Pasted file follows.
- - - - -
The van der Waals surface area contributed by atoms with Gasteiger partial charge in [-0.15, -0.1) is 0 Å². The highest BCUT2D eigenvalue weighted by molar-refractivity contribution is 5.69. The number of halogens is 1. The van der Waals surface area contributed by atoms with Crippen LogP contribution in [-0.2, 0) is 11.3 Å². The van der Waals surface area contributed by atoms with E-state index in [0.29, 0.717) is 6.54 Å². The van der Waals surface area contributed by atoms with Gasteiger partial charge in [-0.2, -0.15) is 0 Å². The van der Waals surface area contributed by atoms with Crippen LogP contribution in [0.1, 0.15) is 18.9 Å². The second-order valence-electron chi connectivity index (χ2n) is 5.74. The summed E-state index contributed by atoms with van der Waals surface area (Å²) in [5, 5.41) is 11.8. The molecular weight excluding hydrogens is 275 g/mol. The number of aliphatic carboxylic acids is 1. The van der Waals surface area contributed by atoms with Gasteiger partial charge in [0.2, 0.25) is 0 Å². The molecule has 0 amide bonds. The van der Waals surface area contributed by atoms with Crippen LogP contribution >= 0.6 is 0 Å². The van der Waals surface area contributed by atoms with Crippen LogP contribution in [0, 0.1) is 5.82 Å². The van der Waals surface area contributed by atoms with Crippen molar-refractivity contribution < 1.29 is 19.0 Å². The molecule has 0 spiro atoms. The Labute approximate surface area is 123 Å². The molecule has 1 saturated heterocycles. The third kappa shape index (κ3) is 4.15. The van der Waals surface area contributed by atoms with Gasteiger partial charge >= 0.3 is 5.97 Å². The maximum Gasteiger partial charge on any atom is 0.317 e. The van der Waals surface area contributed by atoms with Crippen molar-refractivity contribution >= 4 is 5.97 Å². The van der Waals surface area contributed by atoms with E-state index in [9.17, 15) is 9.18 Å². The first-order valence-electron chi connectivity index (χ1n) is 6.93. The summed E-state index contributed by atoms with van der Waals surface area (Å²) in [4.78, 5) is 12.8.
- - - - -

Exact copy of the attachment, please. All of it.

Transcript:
The van der Waals surface area contributed by atoms with Gasteiger partial charge in [-0.15, -0.1) is 0 Å². The highest BCUT2D eigenvalue weighted by molar-refractivity contribution is 5.69. The number of halogens is 1. The van der Waals surface area contributed by atoms with Crippen LogP contribution in [-0.2, 0) is 11.3 Å². The van der Waals surface area contributed by atoms with E-state index in [0.29, 0.717) is 6.54 Å². The van der Waals surface area contributed by atoms with Gasteiger partial charge in [-0.2, -0.15) is 0 Å². The van der Waals surface area contributed by atoms with Crippen LogP contribution in [0.1, 0.15) is 18.9 Å². The second-order valence-electron chi connectivity index (χ2n) is 5.74. The summed E-state index contributed by atoms with van der Waals surface area (Å²) in [5, 5.41) is 11.8. The molecular weight excluding hydrogens is 275 g/mol. The number of aliphatic carboxylic acids is 1. The van der Waals surface area contributed by atoms with Gasteiger partial charge in [0.2, 0.25) is 0 Å². The molecule has 0 amide bonds. The van der Waals surface area contributed by atoms with Crippen LogP contribution >= 0.6 is 0 Å². The van der Waals surface area contributed by atoms with Crippen LogP contribution in [0, 0.1) is 5.82 Å². The van der Waals surface area contributed by atoms with Crippen molar-refractivity contribution < 1.29 is 19.0 Å². The molecule has 0 spiro atoms. The Labute approximate surface area is 123 Å². The molecule has 1 saturated heterocycles. The third kappa shape index (κ3) is 4.15. The van der Waals surface area contributed by atoms with Gasteiger partial charge >= 0.3 is 5.97 Å². The maximum Gasteiger partial charge on any atom is 0.317 e. The van der Waals surface area contributed by atoms with Crippen molar-refractivity contribution >= 4 is 5.97 Å². The van der Waals surface area contributed by atoms with E-state index in [9.17, 15) is 9.18 Å². The first-order valence-electron chi connectivity index (χ1n) is 6.93. The summed E-state index contributed by atoms with van der Waals surface area (Å²) in [4.78, 5) is 12.8.